It was a special summer of learning for the 120 area high school and college students who participated in Mount Sinai’s Center for Excellence in Youth Education’s (CEYE) research courses, clinical internships, and career preparatory programs. Established in 1975, CEYE aims to increase the presence of historically underrepresented groups in science and medicine by providing students with a wide variety of opportunities for career exploration. CEYE is housed in the Center for Multicultural and Community Affairs in the Icahn School of Medicine at Mount Sinai. Read more
A Modern Healthcare article noted: “Clashing visions of how physicians should practice medicine in the 21st century bubble beneath the surface of nearly every controversial issue in delivery system reform. On the one side is ….a ‘last-century perspective. It reflects a time when patient outcomes were considered unmeasurable and when the idea of team care meant everyone following the orders of whichever physician was in charge.'”
“This approach put heroic practitioners at the center of the diagnosis, treatment and healing process. It posited that the best therapy for any patient should be discerned and delivered by someone with years of training and experience and, hopefully, a personal relationship with the individual in need of care.” Read more
Each year, more than 200 students across grades 7 through college participate in programs offered by the Center for Excellence in Youth Education (CEYE), which was established in 1975 to help historically underrepresented or economically disadvantaged individuals explore careers in science and medicine.
The New York Times article noted “The shift, little noticed outside the medical establishment but already controversial inside it, suggests that doctors are starting to redefine their roles, from being concerned exclusively about individual patients to exerting influence on how health care dollars are spent.”
“In practical terms, new guidelines being developed by the medical groups could result in doctors choosing one drug over another for cost reasons or even deciding that a particular treatment — at the end of life, for example — is too expensive. In the extreme, some critics have said that making treatment decisions based on cost is a form of rationing.”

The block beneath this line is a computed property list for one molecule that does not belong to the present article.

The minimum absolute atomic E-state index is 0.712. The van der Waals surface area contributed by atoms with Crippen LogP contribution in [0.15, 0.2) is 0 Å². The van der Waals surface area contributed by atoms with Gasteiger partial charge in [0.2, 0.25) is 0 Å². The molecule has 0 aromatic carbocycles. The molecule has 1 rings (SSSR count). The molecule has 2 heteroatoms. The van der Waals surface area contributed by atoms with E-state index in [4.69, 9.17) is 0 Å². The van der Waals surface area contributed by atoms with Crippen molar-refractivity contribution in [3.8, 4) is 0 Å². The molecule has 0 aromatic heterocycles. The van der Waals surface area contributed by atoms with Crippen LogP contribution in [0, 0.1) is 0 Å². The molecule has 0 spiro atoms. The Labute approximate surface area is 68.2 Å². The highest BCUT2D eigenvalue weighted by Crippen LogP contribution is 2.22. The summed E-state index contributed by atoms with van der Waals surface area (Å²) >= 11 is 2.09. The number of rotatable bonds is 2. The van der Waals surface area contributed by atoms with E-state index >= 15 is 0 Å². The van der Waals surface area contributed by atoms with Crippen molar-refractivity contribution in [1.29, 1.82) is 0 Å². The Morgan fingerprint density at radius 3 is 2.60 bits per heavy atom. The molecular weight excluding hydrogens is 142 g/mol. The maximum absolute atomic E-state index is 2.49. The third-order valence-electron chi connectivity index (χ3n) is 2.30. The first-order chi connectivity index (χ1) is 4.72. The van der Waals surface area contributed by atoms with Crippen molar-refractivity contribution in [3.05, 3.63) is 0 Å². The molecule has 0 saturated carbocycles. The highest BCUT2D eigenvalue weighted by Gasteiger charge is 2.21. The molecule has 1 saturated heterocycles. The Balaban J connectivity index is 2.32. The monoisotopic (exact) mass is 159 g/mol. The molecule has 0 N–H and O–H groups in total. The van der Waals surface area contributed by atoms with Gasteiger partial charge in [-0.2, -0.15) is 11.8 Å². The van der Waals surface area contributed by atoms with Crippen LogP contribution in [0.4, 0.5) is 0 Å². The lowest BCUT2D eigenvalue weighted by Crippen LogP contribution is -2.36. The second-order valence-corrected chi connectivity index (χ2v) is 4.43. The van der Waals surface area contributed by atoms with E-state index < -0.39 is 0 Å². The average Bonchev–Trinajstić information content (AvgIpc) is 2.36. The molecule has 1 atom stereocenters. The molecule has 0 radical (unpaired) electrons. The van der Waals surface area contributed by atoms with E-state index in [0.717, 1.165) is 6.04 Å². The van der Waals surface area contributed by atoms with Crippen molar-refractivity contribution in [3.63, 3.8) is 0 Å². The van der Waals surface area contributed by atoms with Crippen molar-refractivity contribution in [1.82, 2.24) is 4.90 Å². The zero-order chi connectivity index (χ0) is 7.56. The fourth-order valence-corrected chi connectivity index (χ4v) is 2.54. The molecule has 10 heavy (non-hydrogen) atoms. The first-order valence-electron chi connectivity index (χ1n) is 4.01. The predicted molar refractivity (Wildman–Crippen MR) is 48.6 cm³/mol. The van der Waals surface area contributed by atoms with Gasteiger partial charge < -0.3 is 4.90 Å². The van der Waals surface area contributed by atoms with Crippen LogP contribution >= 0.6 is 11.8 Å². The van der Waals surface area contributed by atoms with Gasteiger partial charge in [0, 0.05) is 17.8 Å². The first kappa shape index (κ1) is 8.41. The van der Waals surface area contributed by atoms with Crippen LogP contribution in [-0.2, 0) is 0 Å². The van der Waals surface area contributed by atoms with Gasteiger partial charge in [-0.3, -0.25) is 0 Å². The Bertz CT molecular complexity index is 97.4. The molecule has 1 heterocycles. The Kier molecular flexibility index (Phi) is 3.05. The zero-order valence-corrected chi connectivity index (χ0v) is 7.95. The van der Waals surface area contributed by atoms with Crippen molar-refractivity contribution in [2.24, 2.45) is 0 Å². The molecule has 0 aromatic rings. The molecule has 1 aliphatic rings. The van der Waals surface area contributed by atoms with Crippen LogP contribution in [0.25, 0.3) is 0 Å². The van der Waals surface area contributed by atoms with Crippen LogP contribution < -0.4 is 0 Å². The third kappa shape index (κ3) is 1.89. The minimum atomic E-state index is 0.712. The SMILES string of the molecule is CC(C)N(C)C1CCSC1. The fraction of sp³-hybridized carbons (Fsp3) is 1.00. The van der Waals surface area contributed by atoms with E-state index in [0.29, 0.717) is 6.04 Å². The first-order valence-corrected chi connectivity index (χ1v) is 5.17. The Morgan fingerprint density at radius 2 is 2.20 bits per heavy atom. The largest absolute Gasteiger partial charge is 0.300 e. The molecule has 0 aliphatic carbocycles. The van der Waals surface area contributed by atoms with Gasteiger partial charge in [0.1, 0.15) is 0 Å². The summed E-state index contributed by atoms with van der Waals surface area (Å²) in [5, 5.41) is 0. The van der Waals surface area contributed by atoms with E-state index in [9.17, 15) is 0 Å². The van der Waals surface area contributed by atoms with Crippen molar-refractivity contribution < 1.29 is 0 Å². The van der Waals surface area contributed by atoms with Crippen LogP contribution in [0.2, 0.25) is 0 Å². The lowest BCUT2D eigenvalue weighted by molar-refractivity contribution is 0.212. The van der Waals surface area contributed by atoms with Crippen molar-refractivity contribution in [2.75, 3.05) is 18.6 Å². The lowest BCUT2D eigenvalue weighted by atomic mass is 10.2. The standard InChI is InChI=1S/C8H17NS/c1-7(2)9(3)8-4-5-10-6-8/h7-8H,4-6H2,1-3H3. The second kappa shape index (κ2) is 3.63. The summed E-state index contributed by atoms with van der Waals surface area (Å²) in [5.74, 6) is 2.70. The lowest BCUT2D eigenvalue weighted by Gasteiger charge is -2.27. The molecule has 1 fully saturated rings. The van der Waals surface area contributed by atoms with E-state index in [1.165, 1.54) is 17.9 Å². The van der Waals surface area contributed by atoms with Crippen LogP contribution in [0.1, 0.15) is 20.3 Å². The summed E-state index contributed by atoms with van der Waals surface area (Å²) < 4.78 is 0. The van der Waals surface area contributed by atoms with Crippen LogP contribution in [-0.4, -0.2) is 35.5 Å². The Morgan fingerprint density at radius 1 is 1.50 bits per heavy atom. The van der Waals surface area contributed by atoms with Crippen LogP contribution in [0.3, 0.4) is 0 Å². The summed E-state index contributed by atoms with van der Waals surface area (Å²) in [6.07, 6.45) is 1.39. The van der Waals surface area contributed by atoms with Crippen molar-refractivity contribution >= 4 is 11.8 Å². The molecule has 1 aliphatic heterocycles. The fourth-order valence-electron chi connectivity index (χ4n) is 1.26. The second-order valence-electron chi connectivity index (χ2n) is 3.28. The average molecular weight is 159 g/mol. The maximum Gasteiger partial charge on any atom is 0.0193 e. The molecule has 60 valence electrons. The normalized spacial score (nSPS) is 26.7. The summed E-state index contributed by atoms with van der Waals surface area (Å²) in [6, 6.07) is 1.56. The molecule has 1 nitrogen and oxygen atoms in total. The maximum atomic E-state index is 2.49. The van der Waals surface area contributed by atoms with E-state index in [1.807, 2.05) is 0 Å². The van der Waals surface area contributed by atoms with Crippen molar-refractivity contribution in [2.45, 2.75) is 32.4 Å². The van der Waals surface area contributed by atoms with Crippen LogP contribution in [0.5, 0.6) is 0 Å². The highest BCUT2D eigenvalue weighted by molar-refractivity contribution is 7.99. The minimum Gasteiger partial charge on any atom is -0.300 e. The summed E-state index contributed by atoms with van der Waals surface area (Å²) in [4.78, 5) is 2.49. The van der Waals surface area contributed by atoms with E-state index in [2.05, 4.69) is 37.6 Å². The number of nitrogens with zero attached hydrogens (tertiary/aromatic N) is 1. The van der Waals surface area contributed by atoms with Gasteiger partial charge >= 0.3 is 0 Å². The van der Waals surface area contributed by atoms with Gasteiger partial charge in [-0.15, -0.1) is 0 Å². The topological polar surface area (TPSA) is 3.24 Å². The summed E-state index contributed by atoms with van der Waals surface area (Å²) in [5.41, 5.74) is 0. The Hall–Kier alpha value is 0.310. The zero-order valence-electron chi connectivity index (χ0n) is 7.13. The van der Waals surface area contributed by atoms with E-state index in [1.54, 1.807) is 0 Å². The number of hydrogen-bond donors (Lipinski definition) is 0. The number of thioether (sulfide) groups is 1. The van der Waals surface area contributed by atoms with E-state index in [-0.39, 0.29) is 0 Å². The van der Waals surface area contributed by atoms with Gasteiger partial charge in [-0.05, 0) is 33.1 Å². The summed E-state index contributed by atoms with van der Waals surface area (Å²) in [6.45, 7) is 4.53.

A Mayo Clinic article addressed the questions – What are some examples of complementary and alternative medicine? Why are some doctors hesitant about complementary and alternative medicine? Why is there so little evidence about complementary and alternative medicine?
The CBS News report noted “Among the reasons these tests are not recommended is that they can often find some abnormality, which although benign, could lead to further unnecessary tests and treatment…” “In 1 to 3 percent of people you will find something on the MRI, whether it be a tumor or blood vessel malformation. You don’t want to find something you weren’t looking for. It can be anxiety provoking…”
The New York Daily News article was a first person story of experience with the health care system.
“My plunge into the world of ambulances, emergency rooms and minor surgery came without warning, like a trapdoor opening beneath my feet. One second, I was skiing along happily in upstate New York’s Adirondack Mountains with my son and a group of friends. The next, I was writhing on the slope in pain — having wrenched my right leg in an awkward, slow-speed fall. In the blink of an eye, I went from a healthy and independent 52-year-old to a trauma victim in need of a lot of expert help from a lot of people.”
An article in the Wall Street Journal noted “Quality” has been the buzzword in health care for a decade, but the worthy goal is driving health-care providers to distraction. All stakeholders—insurers, patients, hospital administrators and government watchdogs—are demanding metrics to ensure that money is spent wisely.
Are you interested in helping the Center for Excellence in Youth Education (CEYE) increase diversity in science and medicine by mentoring students in high school and college? If so, you would be joining the more than 100 Mount Sinai physicians, scientists, nurses, social workers, lab technicians, residents, and postdoctoral students who have invited students to shadow them in their jobs over the last two years. The students are selected after a competitive application process and must maintain a B average throughout the duration of the program. CEYE is sponsored by the Center for Multicultural and Community Affairs at Icahn School of Medicine at Mount Sinai. To learn more, contact Alyson Davis, MSW, at 212-241-7655 or email@example.com.
Designer Pamella Roland’s spring 2013 collection took center stage in December at The Mount Sinai Medical Center’s Second Annual Women’s Health Fashion Show and Luncheon at The Waldorf=Astoria. The models wore jewelry provided by Chopard, and more than 500 guests enjoyed a luncheon menu selected by chef Mario Batali.
The event raised more than $450,000, which will be used to raise awareness about the importance of primary care in the prevention and detection of women’s medical issues, fund research on reproductive cancers, educate women about heart health, and investigate the relationship between gender differences and the environment.